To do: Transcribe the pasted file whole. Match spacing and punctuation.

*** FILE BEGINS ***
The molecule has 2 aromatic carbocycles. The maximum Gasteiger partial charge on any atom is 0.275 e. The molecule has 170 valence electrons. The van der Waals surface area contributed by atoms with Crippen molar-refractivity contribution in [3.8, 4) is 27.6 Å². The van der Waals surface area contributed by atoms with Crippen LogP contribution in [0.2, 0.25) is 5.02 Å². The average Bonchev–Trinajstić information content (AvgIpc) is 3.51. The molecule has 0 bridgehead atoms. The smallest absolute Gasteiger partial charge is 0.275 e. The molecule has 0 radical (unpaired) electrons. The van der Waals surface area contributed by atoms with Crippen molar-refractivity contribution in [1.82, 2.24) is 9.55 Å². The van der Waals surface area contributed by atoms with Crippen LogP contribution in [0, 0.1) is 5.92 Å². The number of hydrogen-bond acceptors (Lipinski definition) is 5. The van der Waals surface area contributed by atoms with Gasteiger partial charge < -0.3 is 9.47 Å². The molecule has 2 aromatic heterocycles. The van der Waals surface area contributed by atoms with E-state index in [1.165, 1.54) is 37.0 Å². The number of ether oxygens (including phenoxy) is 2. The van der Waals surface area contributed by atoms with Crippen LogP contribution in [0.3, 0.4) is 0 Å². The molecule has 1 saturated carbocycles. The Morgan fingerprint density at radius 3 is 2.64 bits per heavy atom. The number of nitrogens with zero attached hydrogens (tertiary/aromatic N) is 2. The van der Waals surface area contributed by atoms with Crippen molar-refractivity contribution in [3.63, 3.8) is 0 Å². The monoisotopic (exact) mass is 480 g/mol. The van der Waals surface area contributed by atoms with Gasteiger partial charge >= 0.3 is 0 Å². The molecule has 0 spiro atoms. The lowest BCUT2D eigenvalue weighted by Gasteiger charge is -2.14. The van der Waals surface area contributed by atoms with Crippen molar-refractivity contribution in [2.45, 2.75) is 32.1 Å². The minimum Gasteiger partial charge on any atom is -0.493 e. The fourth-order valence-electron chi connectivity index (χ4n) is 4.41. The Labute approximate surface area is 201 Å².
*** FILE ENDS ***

The molecule has 2 aromatic carbocycles. The maximum Gasteiger partial charge on any atom is 0.275 e. The molecule has 170 valence electrons. The van der Waals surface area contributed by atoms with Crippen molar-refractivity contribution in [3.8, 4) is 27.6 Å². The van der Waals surface area contributed by atoms with Crippen LogP contribution in [0.2, 0.25) is 5.02 Å². The average Bonchev–Trinajstić information content (AvgIpc) is 3.51. The molecule has 0 bridgehead atoms. The smallest absolute Gasteiger partial charge is 0.275 e. The molecule has 0 radical (unpaired) electrons. The van der Waals surface area contributed by atoms with Crippen molar-refractivity contribution in [1.82, 2.24) is 9.55 Å². The van der Waals surface area contributed by atoms with Crippen LogP contribution in [0, 0.1) is 5.92 Å². The number of hydrogen-bond acceptors (Lipinski definition) is 5. The van der Waals surface area contributed by atoms with Gasteiger partial charge < -0.3 is 9.47 Å². The molecule has 2 aromatic heterocycles. The van der Waals surface area contributed by atoms with E-state index in [1.165, 1.54) is 37.0 Å². The number of ether oxygens (including phenoxy) is 2. The van der Waals surface area contributed by atoms with Crippen LogP contribution in [0.3, 0.4) is 0 Å². The molecule has 1 saturated carbocycles. The Morgan fingerprint density at radius 3 is 2.64 bits per heavy atom. The number of nitrogens with zero attached hydrogens (tertiary/aromatic N) is 2. The van der Waals surface area contributed by atoms with Crippen molar-refractivity contribution in [3.63, 3.8) is 0 Å². The monoisotopic (exact) mass is 480 g/mol. The van der Waals surface area contributed by atoms with Gasteiger partial charge >= 0.3 is 0 Å². The molecule has 0 spiro atoms. The lowest BCUT2D eigenvalue weighted by Gasteiger charge is -2.14. The van der Waals surface area contributed by atoms with Crippen molar-refractivity contribution in [2.45, 2.75) is 32.1 Å². The minimum Gasteiger partial charge on any atom is -0.493 e. The fourth-order valence-electron chi connectivity index (χ4n) is 4.41. The Labute approximate surface area is 201 Å².